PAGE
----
Knee Arthroscopy

Orthopedics surgery knee arthroscopy anaesthetic

Knee arthroscopy is a way for your surgeon to see into your knee. Years ago large incisions would have to be made to diagnose and treat problems of the knee. The arthroscope is a small instrument about the size of a pencil that has a light source attached to it and a camera at the end. The video taken from the camera is projected onto a screen allowing us to see nearly all corners of your knee.

Many conditions may be treated with the assistance of an arthroscope. Small incisions, called portals, about 1 cm in length are typically made on either side of the patella tendon. The arthroscope is inserted into one and instruments may be inserted through the other(s). An unstable tear of the meniscus may be trimmed back to a stable rim removing tissue using instruments called biters or shavers. In some situations we may perform a repair of the meniscus through the small portals and in other cases we may make accessory incisions to protect the nerves and blood vessels in the back of the knee. Unstable flaps of surface cartilage may be removed to prevent them from causing ongoing irritation. Floating pieces of cartilage called loose bodies may be retrieved to prevent swelling and mechanical symptoms such as locking or catching.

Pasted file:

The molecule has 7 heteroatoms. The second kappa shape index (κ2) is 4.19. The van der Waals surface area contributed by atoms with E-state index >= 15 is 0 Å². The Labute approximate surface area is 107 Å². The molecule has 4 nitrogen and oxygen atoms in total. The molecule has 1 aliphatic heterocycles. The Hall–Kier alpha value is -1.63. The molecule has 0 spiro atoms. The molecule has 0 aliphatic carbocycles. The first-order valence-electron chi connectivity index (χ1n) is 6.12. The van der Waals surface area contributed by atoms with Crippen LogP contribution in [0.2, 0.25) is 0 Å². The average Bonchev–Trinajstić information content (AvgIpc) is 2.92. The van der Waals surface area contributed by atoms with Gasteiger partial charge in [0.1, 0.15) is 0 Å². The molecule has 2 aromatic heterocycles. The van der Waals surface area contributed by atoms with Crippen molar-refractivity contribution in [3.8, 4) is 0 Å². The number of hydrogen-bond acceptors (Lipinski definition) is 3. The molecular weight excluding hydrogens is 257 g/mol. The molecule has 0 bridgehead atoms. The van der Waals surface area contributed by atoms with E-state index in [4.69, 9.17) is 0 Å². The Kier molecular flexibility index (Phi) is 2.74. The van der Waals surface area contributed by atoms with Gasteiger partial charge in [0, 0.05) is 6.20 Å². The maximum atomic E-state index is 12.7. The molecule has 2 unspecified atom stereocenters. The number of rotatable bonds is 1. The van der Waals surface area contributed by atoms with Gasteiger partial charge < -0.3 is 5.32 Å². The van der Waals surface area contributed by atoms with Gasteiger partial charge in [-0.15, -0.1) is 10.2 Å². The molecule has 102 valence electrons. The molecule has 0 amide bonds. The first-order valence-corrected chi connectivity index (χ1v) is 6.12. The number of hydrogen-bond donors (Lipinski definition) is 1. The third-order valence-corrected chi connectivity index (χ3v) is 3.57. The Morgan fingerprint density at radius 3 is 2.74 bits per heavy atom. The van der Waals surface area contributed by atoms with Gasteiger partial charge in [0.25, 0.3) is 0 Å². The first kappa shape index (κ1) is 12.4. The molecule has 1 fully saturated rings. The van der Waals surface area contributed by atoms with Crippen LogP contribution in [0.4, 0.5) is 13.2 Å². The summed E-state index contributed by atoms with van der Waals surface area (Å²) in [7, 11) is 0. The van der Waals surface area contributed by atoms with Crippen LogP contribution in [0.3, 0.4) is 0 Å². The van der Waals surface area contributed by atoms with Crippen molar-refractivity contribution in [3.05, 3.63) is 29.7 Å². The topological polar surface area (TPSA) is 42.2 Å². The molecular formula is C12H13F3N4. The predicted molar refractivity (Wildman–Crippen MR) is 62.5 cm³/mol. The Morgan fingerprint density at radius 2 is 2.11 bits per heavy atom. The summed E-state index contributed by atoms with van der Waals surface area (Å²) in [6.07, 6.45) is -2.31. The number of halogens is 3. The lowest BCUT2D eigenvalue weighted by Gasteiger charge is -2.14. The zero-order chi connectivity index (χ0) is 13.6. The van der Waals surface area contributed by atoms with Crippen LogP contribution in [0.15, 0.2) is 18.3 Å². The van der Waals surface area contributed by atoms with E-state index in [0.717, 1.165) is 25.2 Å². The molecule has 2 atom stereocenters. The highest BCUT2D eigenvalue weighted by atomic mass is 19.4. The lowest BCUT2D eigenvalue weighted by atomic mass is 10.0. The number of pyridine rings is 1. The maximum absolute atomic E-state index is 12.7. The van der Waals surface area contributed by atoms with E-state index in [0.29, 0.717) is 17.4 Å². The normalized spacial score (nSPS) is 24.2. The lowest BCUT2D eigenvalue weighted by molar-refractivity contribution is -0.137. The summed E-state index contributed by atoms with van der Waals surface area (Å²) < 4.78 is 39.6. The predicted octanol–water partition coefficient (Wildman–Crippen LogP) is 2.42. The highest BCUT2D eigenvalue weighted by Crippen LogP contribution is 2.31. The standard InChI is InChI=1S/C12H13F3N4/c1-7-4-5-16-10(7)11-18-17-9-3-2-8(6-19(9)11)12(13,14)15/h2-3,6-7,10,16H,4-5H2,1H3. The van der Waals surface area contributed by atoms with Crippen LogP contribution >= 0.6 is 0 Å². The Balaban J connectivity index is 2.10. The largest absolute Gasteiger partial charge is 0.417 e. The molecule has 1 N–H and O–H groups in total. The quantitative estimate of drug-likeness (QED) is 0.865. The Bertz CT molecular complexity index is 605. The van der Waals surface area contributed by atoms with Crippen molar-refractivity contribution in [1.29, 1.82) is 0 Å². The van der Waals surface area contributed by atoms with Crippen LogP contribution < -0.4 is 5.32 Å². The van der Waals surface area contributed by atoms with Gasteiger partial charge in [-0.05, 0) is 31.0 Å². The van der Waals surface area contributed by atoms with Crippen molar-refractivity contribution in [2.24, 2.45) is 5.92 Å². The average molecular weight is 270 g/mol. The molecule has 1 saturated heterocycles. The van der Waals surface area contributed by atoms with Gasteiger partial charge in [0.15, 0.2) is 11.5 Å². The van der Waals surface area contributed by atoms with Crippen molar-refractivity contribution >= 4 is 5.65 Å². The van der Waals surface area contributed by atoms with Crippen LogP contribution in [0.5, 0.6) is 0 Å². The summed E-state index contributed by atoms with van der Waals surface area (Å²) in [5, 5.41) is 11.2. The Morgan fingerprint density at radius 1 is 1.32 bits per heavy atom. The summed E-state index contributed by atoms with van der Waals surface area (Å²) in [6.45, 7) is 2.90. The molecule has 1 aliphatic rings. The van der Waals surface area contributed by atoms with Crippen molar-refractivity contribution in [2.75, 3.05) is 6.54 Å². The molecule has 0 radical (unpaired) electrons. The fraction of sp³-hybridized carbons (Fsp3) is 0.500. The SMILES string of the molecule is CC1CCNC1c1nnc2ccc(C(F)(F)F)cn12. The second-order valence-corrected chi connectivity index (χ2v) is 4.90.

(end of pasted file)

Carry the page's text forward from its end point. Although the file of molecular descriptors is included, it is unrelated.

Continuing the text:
Recovery Time

Knee arthroscopy is typically an outpatient procedure. This means that you can go home after the surgery. In some cases you will be allowed to walk without crutches and other times you may be asked to only put a little weight on your leg while using crutches. Sometimes a brace may be required for support. Typically the dressings are removed after a few days and you are allowed to shower. The recovery goals in the first few days after surgery is to diminish the swelling, work on regaining normal range of motion, and walking without a limp.

It seems that recovery should be fast because all you can see are small incisions on the outside. However, the healing process will take weeks or even months. Your physician and possibly a physical therapist should safely guide you through a return to activity program.

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